Green cars on the rise, but consumer interest lags

Jan 11, 2011 by Veronique Dupont
The new Toyota Prius V Hybrid vehicle makes its debut at the 2011 North American International Auto Show in Detroit, Michigan. Green vehicles stole the show in Detroit this year but their success depends on consumers, who are still shying away from their higher price tags.

Green vehicles stole the show at the Detroit Auto Show this year but their success depends on consumers, who are still shying away from their higher price tags.

New models are starting to proliferate following the launch of the all-electric Nissan Leaf and the rechargeable hybrid in 2010.

Hybrid pioneer Toyota has meanwhile presented three new models alongside its trailblazing line and is preparing an electric version of its 4x4 RAV-4 for 2012 in partnership with California's Tesla.

The number-two US manufacturer Ford has also rolled out a new range of compact green vehicles, including the Focus Electric, its first all-electric model, as well as two hybrids, the C-MAX Hybrid and the C-MAX Energi, and the Ford Vertrek, a compact utility vehicle.

China's BYD meanwhile outlined three new electric models, while postponing the US launch of its E6 to 2012.

Chrysler did not put a on its stage this year, but is preparing an all-electric version of the Fiat 500 which will be launched in the United States next year.

Chinese automaker BYD's hybrid SUV the S6DM is on display at the North American International Auto Show in Detroit, Michigan. Green vehicles stole the show in Detroit this year but their success depends on consumers, who are still shying away from their higher price tags.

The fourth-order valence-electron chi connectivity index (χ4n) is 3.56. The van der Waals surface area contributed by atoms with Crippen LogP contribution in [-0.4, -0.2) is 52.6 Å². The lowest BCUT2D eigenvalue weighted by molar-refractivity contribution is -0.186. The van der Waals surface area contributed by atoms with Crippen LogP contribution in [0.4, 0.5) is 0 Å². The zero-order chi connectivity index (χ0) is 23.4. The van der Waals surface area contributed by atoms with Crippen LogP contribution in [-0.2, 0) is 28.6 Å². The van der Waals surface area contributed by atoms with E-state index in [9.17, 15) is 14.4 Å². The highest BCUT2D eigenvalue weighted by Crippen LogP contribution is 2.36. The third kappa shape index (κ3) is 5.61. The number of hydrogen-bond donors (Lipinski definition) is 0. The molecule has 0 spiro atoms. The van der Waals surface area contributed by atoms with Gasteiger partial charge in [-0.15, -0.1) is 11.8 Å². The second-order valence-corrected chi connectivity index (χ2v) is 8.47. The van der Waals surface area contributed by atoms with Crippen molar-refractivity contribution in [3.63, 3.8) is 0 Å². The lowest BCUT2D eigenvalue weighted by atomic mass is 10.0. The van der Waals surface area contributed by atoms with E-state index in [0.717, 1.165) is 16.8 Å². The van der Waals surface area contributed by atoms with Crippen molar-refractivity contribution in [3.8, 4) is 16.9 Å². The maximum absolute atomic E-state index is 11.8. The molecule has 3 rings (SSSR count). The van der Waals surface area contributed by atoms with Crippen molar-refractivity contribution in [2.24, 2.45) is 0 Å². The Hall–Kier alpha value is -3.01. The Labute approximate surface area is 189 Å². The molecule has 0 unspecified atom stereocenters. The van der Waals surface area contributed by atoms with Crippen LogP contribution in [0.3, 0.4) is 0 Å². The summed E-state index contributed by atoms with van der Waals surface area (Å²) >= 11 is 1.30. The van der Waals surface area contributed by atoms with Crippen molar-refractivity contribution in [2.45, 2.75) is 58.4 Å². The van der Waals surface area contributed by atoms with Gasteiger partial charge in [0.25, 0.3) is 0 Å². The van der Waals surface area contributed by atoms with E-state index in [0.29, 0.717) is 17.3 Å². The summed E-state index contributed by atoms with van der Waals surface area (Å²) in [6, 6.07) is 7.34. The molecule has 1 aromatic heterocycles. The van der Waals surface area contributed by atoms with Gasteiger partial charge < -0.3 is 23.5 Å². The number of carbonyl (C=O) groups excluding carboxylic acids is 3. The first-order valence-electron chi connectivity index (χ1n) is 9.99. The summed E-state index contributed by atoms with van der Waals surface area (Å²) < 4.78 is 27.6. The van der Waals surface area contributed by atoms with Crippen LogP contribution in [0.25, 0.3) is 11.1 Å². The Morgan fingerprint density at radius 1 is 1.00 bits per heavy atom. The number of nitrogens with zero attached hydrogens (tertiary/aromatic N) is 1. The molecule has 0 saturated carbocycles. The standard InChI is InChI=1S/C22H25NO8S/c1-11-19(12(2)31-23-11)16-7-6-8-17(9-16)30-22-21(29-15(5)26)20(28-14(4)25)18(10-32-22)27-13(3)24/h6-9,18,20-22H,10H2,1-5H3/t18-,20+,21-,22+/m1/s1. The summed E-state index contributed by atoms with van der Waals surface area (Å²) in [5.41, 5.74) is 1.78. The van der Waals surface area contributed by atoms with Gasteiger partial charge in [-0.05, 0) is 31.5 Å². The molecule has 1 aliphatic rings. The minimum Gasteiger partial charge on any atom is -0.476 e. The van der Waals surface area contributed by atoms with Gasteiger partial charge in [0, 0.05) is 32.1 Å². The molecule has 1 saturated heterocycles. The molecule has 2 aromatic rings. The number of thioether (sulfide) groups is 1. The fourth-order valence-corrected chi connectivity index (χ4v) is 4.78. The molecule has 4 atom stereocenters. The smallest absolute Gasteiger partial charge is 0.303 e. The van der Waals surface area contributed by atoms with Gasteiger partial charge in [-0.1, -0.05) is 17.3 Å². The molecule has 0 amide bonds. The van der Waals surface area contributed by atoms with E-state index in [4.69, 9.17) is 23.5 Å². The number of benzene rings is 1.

"As fuel prices continue to increase, this is going to be really preferred by families," Ford President and Chief Executive Officer Alan Mulally said.

However, the flashy models on display at the Detroit auto show this year cannot conceal the fact that green automobiles remain a niche market and have yet to attract the general public.

US sales of hybrid vehicles declined by 2.4 percent last year and they made up just 2.8 percent of the market, according to the Autodata research firm.

And a study published by JD Power and Associates at the end of 2010, entitled "Drive green 2020: more hope than reality," was less than optimistic about future demand.

"Combined global sales of hybrid electric vehicles and battery electric are expected to total 5.2 million units in 2020 or just 7.3 percent of the 70.9 million passenger vehicles forecasted to be sold worldwide by that year," it said.

For Ford's Mulally, the adoption of green vehicles by consumers will mainly depend on improving technology.

The Audi A6 Hybrid is displayed during the press preview of the North American International Auto Show in Detroit, Michigan. Green vehicles stole the show in Detroit this year but their success depends on consumers, who are still shying away from their higher price tags.

"Every year we have to improve this technology. We have to improve the size of the batteries, lower their weight, their cost, because these are still very expensive," he said.

"The other thing is the infrastructure for electricity, because we have to be able to operate the vehicle efficiently."

But for Dave Cole, president of the Center for Automotive Research, the bigger question is whether the green vehicle industry is self-sustaining.

"One of the most dramatic questions is can they be competitive on their own without government subsidies," he said.

"I'm confident the cost will decrease," he added, but there is still "tremendous uncertainty on energy prices."

Mulally said Ford has "adopted a point of view that over time we are going to pay more for energy in general."